Jules Carde

Jules Gaston Henri Carde (3 June 1874 – 10 July 1949) was a French colonial administrator who served as Governor General of French West Africa and then Governor General of Algeria.

Jules Carde
Jules Carde 1923.jpg
Jules Carde. Press photograph taken at the gare d'Orsay in 1923
Governor General of French West Africa
In office
18 March 1923 – 15 October 1930
Preceded byMartial Henri Merlin
Succeeded byJules Brévié
Governor General of Algeria
In office
3 October 1930 – 21 September 1935
Preceded byPierre-Louis Bordes
Succeeded byGeorges le Beau
Personal details
Jules Gaston Henri Carde

(1874-06-03)3 June 1874
Batna, Algeria
Died10 July 1949(1949-07-10) (aged 75)
OccupationColonial administrator


Jules Gaston Henri Carde was born in Batna, Algeria on 3 June 1874. He joined the colonial administration under Joseph Gallieni in Madagascar, where he remained for seven years until 1907. He was then Chief of Staff to the Governor of Martinique, secretary general of the Ivory Coast, Chief of Staff of the Governor General of French Equatorial Africa (AEF), lieutenant governor of French Congo and General Secretary of the Governor of French West Africa (AOF). From 1919 to 1923 he was the first Commissioner of the French Republic in Cameroon, whose status changed during this period.[1]

Succeeding Martial Merlin, Jules Carde was appointed governor-general of French West Africa on 18 March 1923, a position he held until 15 October 1930. Shortly after installation, on 11 November 1923, he laid the first stone of the Dakar Cathedral. The ceremony was attended by Blaise Diagne, then deputy for Senegal.[2] Carde was particularly interested in economic development, public health and education. Under his authority, public education was reorganized in the AOF, by the decree of 1 May 1924. Jules Brévié was his successor as head of the AOF. On 3 October 1930 Carde was appointed civilian governor-general of Algeria, a position he held until 21 September 1935.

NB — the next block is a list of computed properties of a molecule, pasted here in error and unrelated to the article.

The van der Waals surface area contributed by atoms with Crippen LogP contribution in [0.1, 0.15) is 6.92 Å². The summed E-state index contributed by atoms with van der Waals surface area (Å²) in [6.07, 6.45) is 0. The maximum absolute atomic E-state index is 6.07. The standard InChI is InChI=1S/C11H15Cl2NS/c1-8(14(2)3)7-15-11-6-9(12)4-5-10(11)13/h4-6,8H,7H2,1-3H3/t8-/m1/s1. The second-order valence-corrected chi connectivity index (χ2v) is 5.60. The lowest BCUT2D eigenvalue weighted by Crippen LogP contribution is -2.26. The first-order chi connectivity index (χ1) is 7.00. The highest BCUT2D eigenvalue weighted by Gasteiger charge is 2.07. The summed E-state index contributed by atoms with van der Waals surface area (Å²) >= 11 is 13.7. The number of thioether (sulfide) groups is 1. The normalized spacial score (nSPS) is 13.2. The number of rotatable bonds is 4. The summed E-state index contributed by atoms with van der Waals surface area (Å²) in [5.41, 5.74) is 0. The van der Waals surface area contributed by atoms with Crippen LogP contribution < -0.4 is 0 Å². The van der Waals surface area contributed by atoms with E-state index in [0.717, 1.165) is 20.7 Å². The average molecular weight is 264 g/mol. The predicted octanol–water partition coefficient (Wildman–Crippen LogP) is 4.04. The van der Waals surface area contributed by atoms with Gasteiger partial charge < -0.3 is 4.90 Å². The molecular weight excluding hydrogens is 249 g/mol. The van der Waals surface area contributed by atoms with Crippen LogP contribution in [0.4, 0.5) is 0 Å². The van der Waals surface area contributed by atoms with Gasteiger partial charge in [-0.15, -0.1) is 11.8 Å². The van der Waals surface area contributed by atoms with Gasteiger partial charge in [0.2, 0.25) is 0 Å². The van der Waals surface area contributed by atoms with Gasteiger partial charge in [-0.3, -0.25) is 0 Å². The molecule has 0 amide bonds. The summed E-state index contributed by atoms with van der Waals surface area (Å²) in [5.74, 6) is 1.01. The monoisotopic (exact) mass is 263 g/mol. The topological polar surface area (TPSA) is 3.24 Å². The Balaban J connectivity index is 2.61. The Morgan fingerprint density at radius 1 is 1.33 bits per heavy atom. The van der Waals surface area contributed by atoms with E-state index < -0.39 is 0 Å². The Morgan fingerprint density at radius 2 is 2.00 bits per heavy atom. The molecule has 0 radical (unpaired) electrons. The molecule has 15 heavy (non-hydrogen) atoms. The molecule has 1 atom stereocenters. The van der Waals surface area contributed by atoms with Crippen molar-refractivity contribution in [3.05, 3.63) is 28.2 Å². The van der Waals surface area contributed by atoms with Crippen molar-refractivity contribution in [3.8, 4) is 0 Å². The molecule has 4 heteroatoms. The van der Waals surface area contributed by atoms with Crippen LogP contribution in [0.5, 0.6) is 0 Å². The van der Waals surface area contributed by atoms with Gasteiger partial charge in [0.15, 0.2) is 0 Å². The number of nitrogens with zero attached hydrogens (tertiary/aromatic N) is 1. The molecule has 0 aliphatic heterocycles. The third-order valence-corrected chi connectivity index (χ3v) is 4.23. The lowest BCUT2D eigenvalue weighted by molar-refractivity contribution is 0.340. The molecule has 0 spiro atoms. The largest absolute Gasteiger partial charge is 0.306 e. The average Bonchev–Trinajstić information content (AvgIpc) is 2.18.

Jules Carde died on 10 July 1949. He was buried in the Alphonse Karr cemetery in Saint-Raphaël, Var.[3] He was an officer of the Legion of Honour.


  • Principales réformes réalisées et mesures adoptées, 1920, 75 p.
  • « La réorganisation de l'enseignement en Afrique occidentale française », Revue indigène, May-June 1924, n° 185-186, p. 111-129
  • Magasins généraux de la santé publique : notice n° 5, 1933
  • Instructions d'ordre général relatives au fonctionnement de l'assistance médicale : notice n° 3, 1933
  • L'Afrique Occidentale française, Vie Technique, Paris, 1926, 130 p.
  • Exposé de la situation générale de l'Algérie en 1934, Solal, 1935
  • « La colonisation indigène dans la vallée du Niger », Le Monde colonial illustré, Paris, 17e year, n° 189, March 1939


The African School of Medicine and Pharmacy, founded in 1916 in Dakar, at first was named after him. Today his memory is perpetuated by the Boulevard Carde in Abidjan, the seat of the Constitutional Council of Côte d'Ivoire .




  • Benoist, Joseph Roger de (1987). Église et pouvoir colonial au Soudan français: les relations entre les administrateurs et les missionnaires catholiques dans la Boucle du Niger, de 1885 à 1945. KARTHALA Editions. p. 313. ISBN 978-2-86537-169-3. Retrieved 2013-07-11.CS1 maint: ref=harv (link)
  • Beslier, Genevéve G. (1935). Le Sénégal. Payot. Retrieved 2013-07-11.CS1 maint: ref=harv (link)
  • "CARDE, Jules". Tombes et Sepultures. Retrieved 2013-07-11.